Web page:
Whether you’ve been teaching for two years or 20, you’ll probably agree: Being observed is nerve-racking! How should you act? What should you say? What should you not say? Will your students be on their best behavior? What if they’re not?

Some of TpT’s terrific Teacher-Authors have swooped in to lend a virtual hand with their tried-and-true advice for both planned and surprise observations. Deep breath… you’ve got this.

Countdown to Classroom Observation

Christine Maxwell Hand to HeartChristine Maxwell Hand to Heart recommends taking a video of yourself teaching, prior to the actual evaluation. “Then study the video,” she says, “looking for any distracting mannerisms, habitual gestures, or ways of speaking that can be eliminated. 

This is also a good time to ask a trusted peer to view the recording and provide helpful suggestions. His or her comments may save you from doing something you hadn’t even noticed you were doing.

 After performing this exercise, it seems to make the ‘real evaluation’ less stressful!”

Miss SenoritaMiss Senorita says, “My first couple of years when I was super nervous about my upcoming observations, I would teach my lesson to an empty classroom during my planning period or after school. I’d call on invisible students and commend them for their correct answers; I went through every piece of the lesson! That way, when I was being observed, I felt more comfortable because I’d already taught my lesson at least once before!”

Madame H“If it’s a scheduled observation,” says Madame H, “don’t add a new outfit to your wardrobe. “The last thing that should be on your mind during the evaluation is how your new clothes are too snug or too loose. Pick something you already own and love, and your level of confidence will shine through.”

Day of Classroom Observation

The Science PenguinThe Science Penguin suggests, “Be yourself, and teach how you normally would. If students don’t normally use iPads during reading lessons, don’t throw them in just to check off the technology box. If you don’t normally do stations, don’t start the day of your observation. Do what you and your students are comfortable with and what you usually do. Allow students to be themselves and work through things on their own.”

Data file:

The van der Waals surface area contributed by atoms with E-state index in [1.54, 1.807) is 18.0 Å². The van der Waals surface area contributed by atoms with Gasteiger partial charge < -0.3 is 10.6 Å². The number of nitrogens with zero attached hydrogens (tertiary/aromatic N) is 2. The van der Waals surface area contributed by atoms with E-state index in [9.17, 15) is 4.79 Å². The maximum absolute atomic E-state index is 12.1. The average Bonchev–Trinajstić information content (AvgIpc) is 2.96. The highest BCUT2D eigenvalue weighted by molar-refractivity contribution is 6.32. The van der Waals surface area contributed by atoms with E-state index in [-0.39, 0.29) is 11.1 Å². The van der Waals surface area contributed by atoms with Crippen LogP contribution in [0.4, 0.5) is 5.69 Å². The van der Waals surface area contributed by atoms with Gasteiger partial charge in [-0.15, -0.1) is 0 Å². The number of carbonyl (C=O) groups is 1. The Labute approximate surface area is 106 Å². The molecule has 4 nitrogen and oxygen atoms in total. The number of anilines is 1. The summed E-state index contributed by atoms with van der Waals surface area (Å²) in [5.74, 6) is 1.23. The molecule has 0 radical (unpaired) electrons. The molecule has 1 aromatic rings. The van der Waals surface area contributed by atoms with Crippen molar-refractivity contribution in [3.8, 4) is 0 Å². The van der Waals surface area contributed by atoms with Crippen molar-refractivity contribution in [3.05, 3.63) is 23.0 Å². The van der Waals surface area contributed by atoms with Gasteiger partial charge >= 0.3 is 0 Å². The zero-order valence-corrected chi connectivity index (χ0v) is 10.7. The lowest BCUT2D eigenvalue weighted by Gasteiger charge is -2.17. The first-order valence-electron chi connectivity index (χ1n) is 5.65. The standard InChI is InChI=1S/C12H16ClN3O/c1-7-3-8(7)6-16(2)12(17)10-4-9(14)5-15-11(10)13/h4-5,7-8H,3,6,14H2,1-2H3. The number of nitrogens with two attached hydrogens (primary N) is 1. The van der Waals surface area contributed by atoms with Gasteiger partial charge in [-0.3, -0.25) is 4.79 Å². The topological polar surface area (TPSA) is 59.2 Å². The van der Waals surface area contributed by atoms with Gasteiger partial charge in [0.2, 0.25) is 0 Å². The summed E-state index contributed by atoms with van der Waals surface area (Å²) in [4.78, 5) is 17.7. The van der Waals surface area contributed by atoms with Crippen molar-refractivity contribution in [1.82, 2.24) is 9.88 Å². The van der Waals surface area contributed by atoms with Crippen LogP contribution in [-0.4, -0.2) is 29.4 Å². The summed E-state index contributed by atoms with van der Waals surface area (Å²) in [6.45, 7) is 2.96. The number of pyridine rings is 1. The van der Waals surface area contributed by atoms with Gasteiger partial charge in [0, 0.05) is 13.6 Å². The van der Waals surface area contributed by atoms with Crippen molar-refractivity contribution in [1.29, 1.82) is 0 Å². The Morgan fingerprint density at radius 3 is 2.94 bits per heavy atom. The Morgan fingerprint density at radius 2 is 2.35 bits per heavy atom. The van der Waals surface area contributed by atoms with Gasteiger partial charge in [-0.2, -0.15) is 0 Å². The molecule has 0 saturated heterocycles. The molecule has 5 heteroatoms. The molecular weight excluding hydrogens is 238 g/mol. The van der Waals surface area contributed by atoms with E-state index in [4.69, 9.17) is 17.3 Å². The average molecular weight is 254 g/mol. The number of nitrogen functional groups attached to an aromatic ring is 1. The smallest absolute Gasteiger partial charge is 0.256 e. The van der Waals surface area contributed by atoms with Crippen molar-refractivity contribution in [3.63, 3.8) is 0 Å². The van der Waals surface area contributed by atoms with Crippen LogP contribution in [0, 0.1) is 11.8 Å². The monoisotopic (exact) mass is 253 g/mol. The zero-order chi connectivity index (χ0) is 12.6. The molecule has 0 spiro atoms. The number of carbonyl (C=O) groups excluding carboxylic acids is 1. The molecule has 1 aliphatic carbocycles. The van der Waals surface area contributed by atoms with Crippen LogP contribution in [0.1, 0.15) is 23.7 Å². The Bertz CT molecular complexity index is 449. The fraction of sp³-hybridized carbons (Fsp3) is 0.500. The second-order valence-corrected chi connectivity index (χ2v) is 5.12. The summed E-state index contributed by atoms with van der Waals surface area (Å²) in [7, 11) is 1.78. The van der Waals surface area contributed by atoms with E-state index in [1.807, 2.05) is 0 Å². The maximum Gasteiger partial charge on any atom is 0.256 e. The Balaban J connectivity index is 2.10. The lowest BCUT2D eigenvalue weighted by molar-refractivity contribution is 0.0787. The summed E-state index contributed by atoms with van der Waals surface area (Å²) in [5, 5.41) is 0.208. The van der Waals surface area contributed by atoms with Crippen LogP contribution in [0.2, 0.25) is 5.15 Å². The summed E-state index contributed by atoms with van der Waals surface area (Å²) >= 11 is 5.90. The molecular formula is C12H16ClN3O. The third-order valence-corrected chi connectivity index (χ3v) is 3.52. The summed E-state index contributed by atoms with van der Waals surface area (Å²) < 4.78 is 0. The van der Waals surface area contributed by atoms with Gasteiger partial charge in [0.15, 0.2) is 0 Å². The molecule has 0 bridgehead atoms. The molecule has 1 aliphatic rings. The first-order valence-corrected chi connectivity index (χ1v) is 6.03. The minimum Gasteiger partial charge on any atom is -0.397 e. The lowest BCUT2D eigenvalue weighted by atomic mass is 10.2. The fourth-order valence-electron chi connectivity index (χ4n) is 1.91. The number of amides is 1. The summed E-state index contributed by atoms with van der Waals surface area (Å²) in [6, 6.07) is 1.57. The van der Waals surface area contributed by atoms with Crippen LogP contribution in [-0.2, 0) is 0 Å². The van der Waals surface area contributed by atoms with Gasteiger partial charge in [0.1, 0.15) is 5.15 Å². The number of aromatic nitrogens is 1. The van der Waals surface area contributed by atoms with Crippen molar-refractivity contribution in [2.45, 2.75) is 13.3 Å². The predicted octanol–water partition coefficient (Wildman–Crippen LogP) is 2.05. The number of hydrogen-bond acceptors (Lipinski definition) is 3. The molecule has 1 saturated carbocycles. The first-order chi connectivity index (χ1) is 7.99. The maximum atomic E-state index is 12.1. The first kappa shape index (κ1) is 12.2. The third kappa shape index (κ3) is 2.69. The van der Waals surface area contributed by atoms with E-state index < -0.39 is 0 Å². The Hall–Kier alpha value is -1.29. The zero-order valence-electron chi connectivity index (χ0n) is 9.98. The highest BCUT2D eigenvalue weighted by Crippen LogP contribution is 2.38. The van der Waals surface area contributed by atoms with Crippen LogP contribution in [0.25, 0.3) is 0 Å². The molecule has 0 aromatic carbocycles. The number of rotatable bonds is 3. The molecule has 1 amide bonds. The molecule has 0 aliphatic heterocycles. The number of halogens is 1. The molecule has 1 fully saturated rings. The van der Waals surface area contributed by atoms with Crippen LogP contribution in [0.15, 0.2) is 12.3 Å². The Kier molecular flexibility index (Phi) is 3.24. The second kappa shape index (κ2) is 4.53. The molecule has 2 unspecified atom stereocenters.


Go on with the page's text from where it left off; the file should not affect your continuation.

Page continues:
Blair TurnerBlair Turner says, “When I was a math support teacher,  administrators would often drop by for an unannounced observation. Many times, the students were working in groups, independently puzzling through challenging material. When the administrator entered, I sometimes saw classroom teachers rush up to the board to ‘teach.’ Fight the urge! Your principal will be thrilled to see your students working on their own while you either work with a small group or circulate the room, checking in and prompting deeper thinking. That is teaching, and it’s teaching at its best. Giving your students space to struggle — providing them with the tools they need to persevere without you at the front of the room — is what most administrators are hoping to see.”

Elizabeth Ciavarella“Allow your students to shine,” says Elizabeth Ciavarella. “They are a reflection of you. Don’t take over the lesson as though you’re the one on display. Instead, allow time for discussions, partner talk, or kid talk.”

The Peanut Gallery“Don’t be afraid to have fun,” expresses The Peanut Gallery. “Sometimes we get so nervous during observations that they become ‘all business.’ Your administrator also wants to see the rapport you have with your students. It’s fine to let your principal see how much your students enjoy your class by still doing all of the silly things you would normally do! Joy is contagious, and you might just see your principal smiling and laughing along with you and the class!”